Broadband Cable Association of Pennsylvania

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January 17, 2013

AT&T Inc. is once again starting up its deal machine.

The telecommunications giant is considering buying a counterpart in Europe, a bet that it can best escape constraints on growth at home by getting into a new wireless market where it can upgrade technology and roll out more lucrative pricing strategies, people familiar with the carrier's thinking said. The company is currently studying targets, and a deal-if one happens-could come before the end of the year, those people said.

Such a deal would carry a lot of risk. Wireless companies have pursued international strategies before with mixed results. There would be few opportunities to make the deep cost cuts that are typically needed to justify big acquisitions because the networks wouldn't overlap. AT&T also would be stepping into a much more competitive market than it has in the U.S. and would face a new set of regulators. AT&T's top executives are debating whether a move abroad would make sense, but some believe a unique opening now exists to buy a carrier in a major European market such as the U.K., Germany or the Netherlands, the people said.

Consideration of an overseas merger comes almost two years after Chief Executive Randall Stephenson unveiled his $39 billion plan to acquire T-Mobile USA, which U.S. antitrust authorities shot down, blunting AT&T's efforts to expand further at home. The carrier is now weighing the benefits of competing in one of Western Europe's major economies against the risks of taking focus away from the U.S., where it would face tougher competition once Japan's Softbank Corp. completes its acquisition of Sprint Nextel Corp., the people said. It is expected to conclude later this year. It couldn't be learned whether AT&T is engaged in negotiations with European carriers or which companies it might be circling. European carriers including Royal KPN NV, the biggest telecom company in the Netherlands and Everything Everywhere, one of the biggest wireless carriers in the U.K., are on AT&T's radar, the people said.

KPN is already 28% owned by Latin American telecom giant America Movil, a company in which AT&T owns a small stake and whose owner, Carlos Slim, is a close friend of Mr. Stephenson. KPN looked into selling its Belgian and German wireless subsidiaries last year but said it concluded that process without reaching a deal. Everything Everywhere is co-owned by Deutsche Telekom AG and France Telecom SA.

While AT&T and its predecessor, SBC Communications Inc., have mulled overseas deals for more than a decade, the timing now appeals to some at AT&T. Investors have pummeled the shares of European phone companies amid economic turmoil and fierce competition for wireless customers, leaving companies cheaper to buy. European companies also have been slow to roll out advanced "4G" wireless networks and to adopt more lucrative pricing schemes. European carriers still rely heavily on fees for voice calls and text messages, while their big U.S. counterparts have shifted aggressively to new plans that charge subscribers based on their data use.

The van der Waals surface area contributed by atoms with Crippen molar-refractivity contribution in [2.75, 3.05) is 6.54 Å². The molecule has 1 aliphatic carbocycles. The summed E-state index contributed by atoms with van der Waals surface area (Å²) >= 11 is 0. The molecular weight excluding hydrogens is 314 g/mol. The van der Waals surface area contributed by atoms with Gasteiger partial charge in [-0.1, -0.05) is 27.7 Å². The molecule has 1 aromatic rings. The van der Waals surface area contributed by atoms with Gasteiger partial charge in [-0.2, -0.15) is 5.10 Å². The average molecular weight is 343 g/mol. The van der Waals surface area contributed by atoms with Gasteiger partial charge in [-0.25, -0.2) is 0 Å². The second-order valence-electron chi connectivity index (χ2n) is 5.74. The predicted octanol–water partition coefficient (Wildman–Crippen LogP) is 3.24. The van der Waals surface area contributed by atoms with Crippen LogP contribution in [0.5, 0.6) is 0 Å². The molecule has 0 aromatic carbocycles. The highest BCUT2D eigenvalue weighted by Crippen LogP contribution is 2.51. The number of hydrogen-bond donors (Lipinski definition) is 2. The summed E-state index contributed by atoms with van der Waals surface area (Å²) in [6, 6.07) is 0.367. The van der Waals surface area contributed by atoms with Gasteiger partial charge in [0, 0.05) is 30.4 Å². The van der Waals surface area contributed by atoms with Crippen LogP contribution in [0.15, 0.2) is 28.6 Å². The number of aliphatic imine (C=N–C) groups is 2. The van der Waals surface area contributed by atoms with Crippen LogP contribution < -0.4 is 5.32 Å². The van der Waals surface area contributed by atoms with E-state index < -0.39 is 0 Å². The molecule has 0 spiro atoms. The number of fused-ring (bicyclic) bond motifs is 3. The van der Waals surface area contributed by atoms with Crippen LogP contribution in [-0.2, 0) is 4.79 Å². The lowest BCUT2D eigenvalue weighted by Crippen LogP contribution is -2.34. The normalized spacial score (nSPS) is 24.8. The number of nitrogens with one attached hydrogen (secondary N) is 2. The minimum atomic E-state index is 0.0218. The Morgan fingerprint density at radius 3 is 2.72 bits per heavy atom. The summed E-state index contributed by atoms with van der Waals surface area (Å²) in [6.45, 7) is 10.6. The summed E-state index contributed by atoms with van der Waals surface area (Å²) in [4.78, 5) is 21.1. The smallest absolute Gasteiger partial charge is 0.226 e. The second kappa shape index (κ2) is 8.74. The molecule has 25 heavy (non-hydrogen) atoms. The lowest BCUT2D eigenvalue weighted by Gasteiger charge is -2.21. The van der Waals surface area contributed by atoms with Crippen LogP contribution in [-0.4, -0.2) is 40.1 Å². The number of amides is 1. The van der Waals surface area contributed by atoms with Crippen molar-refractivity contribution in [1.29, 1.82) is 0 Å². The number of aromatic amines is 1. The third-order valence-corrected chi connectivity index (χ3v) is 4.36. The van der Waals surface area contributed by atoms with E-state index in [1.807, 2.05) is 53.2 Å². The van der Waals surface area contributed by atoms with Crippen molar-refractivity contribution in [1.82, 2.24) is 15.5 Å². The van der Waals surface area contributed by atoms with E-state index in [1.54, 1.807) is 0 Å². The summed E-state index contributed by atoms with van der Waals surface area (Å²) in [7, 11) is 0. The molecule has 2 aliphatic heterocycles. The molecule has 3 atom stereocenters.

More broadly, advocates think converging technology and better terms for connecting international calls create an opening to begin linking countries with common wireless plans the way U.S. carriers linked up the states in the last two decades. Deal advocates say that those trends leave an opening for AT&T to get in early when the European market becomes more data centric.

AT&T generated more than $11 billion in profit in the first nine months of 2012 and has had success getting smartphone-toting U.S. customers to pay more for wireless data. SBC Communications also held small stakes in European wireless carriers a decade ago, including in Denmark, Belgium and France. But by 2004 the company was selling its overseas stakes. In the last half decade, AT&T itself browsed for deals in India and unsuccessfully pursued a stake in Telecom Italia, people familiar with the matter said. But there was plenty of growth was to be had in the U.S. as the smartphone boom took off. The carrier, along with rival Verizon Wireless has a virtual lock on the U.S. market, controlling most of the industry's lucrative contract customers and virtually all of its profits. In Europe, AT&T would have to contend with fierce competition and fiscal crises that bedevil the region's economy.

But now that most Americans already have smartphones, the opportunities to move cellphone users up to more expensive pricing plans are dwindling. At an investor conference in June, Mr. Stephenson was circumspect when he was asked about overseas expansion. "We'll take a hard look," he said. But, he added, "It isn't a high priority for me to go find options outside the U.S. right now," according to a transcript. By the end of the year, he had changed his tune. In a Texas Monthly story published earlier this month, Mr. Stephenson was asked if he thinks AT&T will acquire companies overseas in order to keep growing. "I think it is inevitable," the CEO said. Wall Street Journal

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